Before long, the “pali” (“cliffs” in Hawaiian) come into view—an expanse of jagged, jungle-green fingers that plunge into the Pacific Ocean. It becomes abundantly clear why so many films, from Raiders of the Lost Ark to Jurassic World, feature scenes shot on Kauai. When you want an exotic adventure flick, this is the island you cast as the star.
By late afternoon, the end is nigh. From there, it’s a lengthy, counterclockwise drive around the island back to Hanalei, where a beautiful sunset and a martini—shaken, not stirred—await. —N.O.
RAISE A GLASS:
1. Head to Bar Acuda for the island’s best wine list, craft cocktails and locally sourced food. Think small-plate fare without the pretension. restaurantbaracuda.com
2. For a casual seafood and sushi spot on the Hanalei River, try the Dolphin. The service is friendly, the poke is fresh and the drinks are strong. hanaleidolphin.com
1. Want extreme luxury for more than $500 a night? The St. Regis in nearby Princeville is hands-down the most upscale resort on the island with stunning views. stregisprinceville.com
2. If St. Regis’s rates feel too steep, book a comfy room at the neighboring Hanalei Bay Resort. The two hotels share the same beach. From $200; hanaleibayresort.com
4. trail run
NORTH CAROLINA’S BALSAM MOUNTAINS
An endurance run that covers 30 miles and climbs 11,000 feet? Three words: Yes, you can.
The Art Loeb Trail in North Carolina’s Great Balsam Mountains is many things to different people. Just a half hour from Asheville, the 30-mile path is divided into four sections of varying length and difficulty.
Nature seekers usually hike a portion of the trail, while hardcore runners who seek a serious challenge conquer the 11,000-foot climb in a single day. We’re guessing you’re the latter.
To prepare, you must be able to run at least 40 miles a week on mountainous terrain. For supplies, a good map, water purifier and plenty of food are essential.
Once you’re ready, the journey begins at the Davidson River Campground and proceeds with a jungly 12-mile stretch through the Pisgah National Forest. After rounding Cedar Rock Mountain, you reach the second leg at Gloucester Gap. From here it’s a brutal, seven-mile climb up Pilot Mountain, but each soul-crushing step leads you to your first amazing view. Then it’s an endless series of switchbacks to the crest of Pisgah Ridge.
By the time you hit section three, your legs will be pretty much shot, but the best 360-degree views are still to come: The next seven miles take you over the iconic summits of Black Balsam Knob and Tennent Mountain.
The final four miles descend the edge of Cold Mountain—the inspiration for the book and film of the same name—toward Camp Daniel Boone. This is your breather, a time to reflect on the past 30 miles. At the trail’s end are the rushing headwaters of the Pigeon River. Go for a dip. If you’ve made it this far, you deserve it. —J.G.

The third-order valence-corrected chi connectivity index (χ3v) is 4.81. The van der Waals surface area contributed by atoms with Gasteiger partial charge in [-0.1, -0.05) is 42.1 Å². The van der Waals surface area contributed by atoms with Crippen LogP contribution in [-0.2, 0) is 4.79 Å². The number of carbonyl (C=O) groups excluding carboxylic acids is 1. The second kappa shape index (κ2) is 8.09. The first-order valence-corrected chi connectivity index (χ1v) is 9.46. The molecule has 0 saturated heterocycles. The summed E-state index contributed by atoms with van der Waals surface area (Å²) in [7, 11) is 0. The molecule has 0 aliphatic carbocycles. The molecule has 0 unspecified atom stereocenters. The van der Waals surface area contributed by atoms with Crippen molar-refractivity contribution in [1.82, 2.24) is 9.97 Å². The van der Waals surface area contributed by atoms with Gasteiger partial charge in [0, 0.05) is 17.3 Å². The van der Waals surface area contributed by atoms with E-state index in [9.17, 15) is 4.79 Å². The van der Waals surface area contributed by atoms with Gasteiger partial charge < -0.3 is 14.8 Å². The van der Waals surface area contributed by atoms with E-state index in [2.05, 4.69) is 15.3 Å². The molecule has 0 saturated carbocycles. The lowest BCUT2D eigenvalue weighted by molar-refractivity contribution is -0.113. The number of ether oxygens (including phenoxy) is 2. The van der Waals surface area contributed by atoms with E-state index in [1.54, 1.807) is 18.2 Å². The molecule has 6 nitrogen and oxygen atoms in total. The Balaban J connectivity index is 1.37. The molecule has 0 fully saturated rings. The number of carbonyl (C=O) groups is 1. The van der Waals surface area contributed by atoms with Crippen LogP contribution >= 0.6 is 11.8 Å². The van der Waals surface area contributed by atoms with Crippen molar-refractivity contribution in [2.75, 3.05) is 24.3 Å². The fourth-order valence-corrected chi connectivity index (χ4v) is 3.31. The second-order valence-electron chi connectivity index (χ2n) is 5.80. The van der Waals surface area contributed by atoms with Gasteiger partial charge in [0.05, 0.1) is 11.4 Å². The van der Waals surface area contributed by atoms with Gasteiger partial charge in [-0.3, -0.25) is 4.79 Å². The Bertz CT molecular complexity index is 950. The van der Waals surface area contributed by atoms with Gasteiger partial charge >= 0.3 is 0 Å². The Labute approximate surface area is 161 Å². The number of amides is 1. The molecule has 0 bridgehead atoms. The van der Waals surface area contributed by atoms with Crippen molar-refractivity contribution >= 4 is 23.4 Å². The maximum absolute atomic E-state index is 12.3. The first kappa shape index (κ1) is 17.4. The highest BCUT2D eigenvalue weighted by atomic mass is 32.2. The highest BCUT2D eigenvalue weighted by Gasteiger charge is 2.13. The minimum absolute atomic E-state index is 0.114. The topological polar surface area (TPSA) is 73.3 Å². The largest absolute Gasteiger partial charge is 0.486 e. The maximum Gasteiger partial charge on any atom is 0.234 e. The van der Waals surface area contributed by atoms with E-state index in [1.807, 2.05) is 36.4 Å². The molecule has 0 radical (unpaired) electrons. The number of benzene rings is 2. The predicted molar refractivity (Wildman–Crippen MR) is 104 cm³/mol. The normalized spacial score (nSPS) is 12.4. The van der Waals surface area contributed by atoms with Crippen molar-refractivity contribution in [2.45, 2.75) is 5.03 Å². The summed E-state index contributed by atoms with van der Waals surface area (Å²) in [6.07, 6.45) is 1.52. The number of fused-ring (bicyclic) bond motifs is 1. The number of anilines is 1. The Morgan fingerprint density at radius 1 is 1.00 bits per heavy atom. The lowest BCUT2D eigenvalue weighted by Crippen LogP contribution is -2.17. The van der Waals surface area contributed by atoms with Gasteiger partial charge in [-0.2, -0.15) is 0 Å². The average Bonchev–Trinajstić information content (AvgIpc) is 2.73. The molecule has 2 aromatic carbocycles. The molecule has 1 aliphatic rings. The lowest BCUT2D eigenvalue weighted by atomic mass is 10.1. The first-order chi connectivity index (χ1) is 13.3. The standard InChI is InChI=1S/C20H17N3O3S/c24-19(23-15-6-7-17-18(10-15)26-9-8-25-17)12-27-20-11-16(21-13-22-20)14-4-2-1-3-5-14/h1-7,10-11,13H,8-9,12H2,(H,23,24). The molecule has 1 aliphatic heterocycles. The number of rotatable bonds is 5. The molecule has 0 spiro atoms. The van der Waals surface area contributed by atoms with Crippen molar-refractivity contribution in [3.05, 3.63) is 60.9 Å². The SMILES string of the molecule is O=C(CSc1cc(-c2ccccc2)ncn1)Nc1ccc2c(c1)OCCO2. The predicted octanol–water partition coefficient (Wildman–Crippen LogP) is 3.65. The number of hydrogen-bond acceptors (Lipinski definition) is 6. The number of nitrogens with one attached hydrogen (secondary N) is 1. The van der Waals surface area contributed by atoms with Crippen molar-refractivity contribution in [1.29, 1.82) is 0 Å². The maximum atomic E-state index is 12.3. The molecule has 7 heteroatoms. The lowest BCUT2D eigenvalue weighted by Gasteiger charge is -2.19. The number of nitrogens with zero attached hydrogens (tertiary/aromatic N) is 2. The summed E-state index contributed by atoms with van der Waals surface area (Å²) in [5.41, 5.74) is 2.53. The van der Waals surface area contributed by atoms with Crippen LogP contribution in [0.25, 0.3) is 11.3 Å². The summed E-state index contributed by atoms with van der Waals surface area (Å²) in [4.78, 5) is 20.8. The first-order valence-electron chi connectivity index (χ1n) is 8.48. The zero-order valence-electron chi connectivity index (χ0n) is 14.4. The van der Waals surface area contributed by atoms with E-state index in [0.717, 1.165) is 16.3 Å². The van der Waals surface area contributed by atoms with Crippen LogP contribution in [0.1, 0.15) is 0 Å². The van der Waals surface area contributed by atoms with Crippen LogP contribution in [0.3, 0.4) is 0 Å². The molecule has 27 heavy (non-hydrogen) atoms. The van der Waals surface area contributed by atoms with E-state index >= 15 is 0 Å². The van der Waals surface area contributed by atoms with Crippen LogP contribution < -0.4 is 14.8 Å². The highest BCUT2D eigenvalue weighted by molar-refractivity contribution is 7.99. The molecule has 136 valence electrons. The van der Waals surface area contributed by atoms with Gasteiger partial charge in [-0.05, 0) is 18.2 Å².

RAISE A GLASS:
1. Head to South Slope, Asheville’s industrial brewery district, for a pint, or two or three. Wicked Weed, Catawba, Burial and Green Man are just a few of the breweries in the area.
2. Need some Carolina pork to soak up all that brew? Try Buxton Hall BBQ for some smoked meats, hushpuppies and a fancy liquor drink—if you’re still able to stand. buxtonhall.com
1. For the ultimate in Asheville lodging, stay at the historic Grove Park Inn. The 100-year-old resort has unmatched views of the Great Balsam Mountains. From $239; groveparkinn.com
2. The Aloft Hotel in downtown offers a classic “Ashvegas” experience, with great people watching and a busy hotel bar and outdoor patio. From $239; aloftashevilledowntown.com
COLD WATERS IN NORTHERN OREGON
Warm-water surf is so cliché. Find pleasure in pain on the Oregon coast.
Surfing in Oregon is a secret joy, but it is also an absurd, body-numbing endeavor. Here you will whimper in your wetsuit, but you will also find transcendence. This isn’t an easy sporting exercise; it is something else entirely.
Less than two hours northwest of Portland is Short Sand Beach, an idyllic spot to challenge your fear of the cold. From the parking lot off U.S. Highway 101, crews of Portlanders lead your way down a damp, squishy trail through a grove of Douglas firs.
The atmosphere feels dark and prehistoric, and your arrival at Short Sand Beach offers a happy reprieve. This quarter-mile-long cove tempers wind, protects beachgoers and serves up left- and right-handed waves along its outer edge—all with several peaks in between.
That said, surf in Oregon is not guaranteed, and this won’t be the spot to bring your foam board and try out surfing for the first time. The coast is beyond indifferent, and swell size can go from small to pushing 10 to 15 feet depending on the time of year.
But this is all part of the challenge. Overcoming the malfunctioning weather is half the battle, and when you get your chance, the chilling waters dare you to enter. Take the dare. The shock of the water will transform you into a primordial and triumphant beast. In return, the coast screams a simple truth: that life is about living, even when it’s pouring down rain. —D.W.
RAISE A GLASS:
1. After a day of cold surfing, head to Public Coast Brewing Co., a new gastropub with an excellent selection of seasonal beers in nearby Cannon Beach. publiccoastbrewing.com
2. Local staple Warren House Pub is the spot to breathe in the salty air, soak in the sun (if you’re lucky) and share a pitcher on the outdoor deck of this converted century-old home.
1. Cannon Beach’s Tolovana Inn is a classic, weather-beaten establishment that attracts a youthful crowd with beach walks and bonfires. From $99; tolovanainn.com
2. The views of the 235-foot Haystack Rock and the Pacific Ocean from the Stephanie Inn are unmatched. Stay here for full-service luxury. From $319; stephanie-inn.com